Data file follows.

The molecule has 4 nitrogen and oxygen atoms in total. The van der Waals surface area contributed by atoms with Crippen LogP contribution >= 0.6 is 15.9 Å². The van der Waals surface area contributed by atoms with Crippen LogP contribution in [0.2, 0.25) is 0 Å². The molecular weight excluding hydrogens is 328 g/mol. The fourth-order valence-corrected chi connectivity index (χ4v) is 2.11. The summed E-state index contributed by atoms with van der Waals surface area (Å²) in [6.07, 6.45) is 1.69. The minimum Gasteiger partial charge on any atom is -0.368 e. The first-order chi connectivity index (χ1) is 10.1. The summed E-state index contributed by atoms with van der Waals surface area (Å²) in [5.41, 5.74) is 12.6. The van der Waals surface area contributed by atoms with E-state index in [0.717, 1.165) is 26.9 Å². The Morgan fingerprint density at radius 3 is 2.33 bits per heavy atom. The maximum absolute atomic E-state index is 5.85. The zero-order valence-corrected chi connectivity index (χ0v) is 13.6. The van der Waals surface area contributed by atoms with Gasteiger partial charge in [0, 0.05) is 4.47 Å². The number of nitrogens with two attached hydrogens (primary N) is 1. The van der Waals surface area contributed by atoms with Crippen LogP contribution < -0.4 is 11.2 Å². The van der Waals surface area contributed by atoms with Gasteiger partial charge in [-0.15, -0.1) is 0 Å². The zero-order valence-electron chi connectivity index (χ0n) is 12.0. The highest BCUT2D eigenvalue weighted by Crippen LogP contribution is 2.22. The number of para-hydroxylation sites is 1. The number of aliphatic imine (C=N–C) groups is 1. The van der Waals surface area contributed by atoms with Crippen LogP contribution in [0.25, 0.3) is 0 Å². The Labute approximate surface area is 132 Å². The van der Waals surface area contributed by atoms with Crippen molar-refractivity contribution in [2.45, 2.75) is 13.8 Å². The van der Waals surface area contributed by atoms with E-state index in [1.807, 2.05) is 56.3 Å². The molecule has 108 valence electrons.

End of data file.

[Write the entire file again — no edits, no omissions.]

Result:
The molecule has 4 nitrogen and oxygen atoms in total. The van der Waals surface area contributed by atoms with Crippen LogP contribution >= 0.6 is 15.9 Å². The van der Waals surface area contributed by atoms with Crippen LogP contribution in [0.2, 0.25) is 0 Å². The molecular weight excluding hydrogens is 328 g/mol. The fourth-order valence-corrected chi connectivity index (χ4v) is 2.11. The summed E-state index contributed by atoms with van der Waals surface area (Å²) in [6.07, 6.45) is 1.69. The minimum Gasteiger partial charge on any atom is -0.368 e. The first-order chi connectivity index (χ1) is 10.1. The summed E-state index contributed by atoms with van der Waals surface area (Å²) in [5.41, 5.74) is 12.6. The van der Waals surface area contributed by atoms with E-state index in [0.717, 1.165) is 26.9 Å². The Morgan fingerprint density at radius 3 is 2.33 bits per heavy atom. The maximum absolute atomic E-state index is 5.85. The zero-order valence-corrected chi connectivity index (χ0v) is 13.6. The van der Waals surface area contributed by atoms with Gasteiger partial charge in [0, 0.05) is 4.47 Å². The number of nitrogens with two attached hydrogens (primary N) is 1. The van der Waals surface area contributed by atoms with Crippen LogP contribution < -0.4 is 11.2 Å². The van der Waals surface area contributed by atoms with Gasteiger partial charge in [-0.15, -0.1) is 0 Å². The zero-order valence-electron chi connectivity index (χ0n) is 12.0. The highest BCUT2D eigenvalue weighted by Crippen LogP contribution is 2.22. The number of para-hydroxylation sites is 1. The number of aliphatic imine (C=N–C) groups is 1. The van der Waals surface area contributed by atoms with Crippen LogP contribution in [0.25, 0.3) is 0 Å². The Labute approximate surface area is 132 Å². The van der Waals surface area contributed by atoms with Crippen molar-refractivity contribution in [2.45, 2.75) is 13.8 Å². The van der Waals surface area contributed by atoms with E-state index in [1.807, 2.05) is 56.3 Å². The molecule has 108 valence electrons.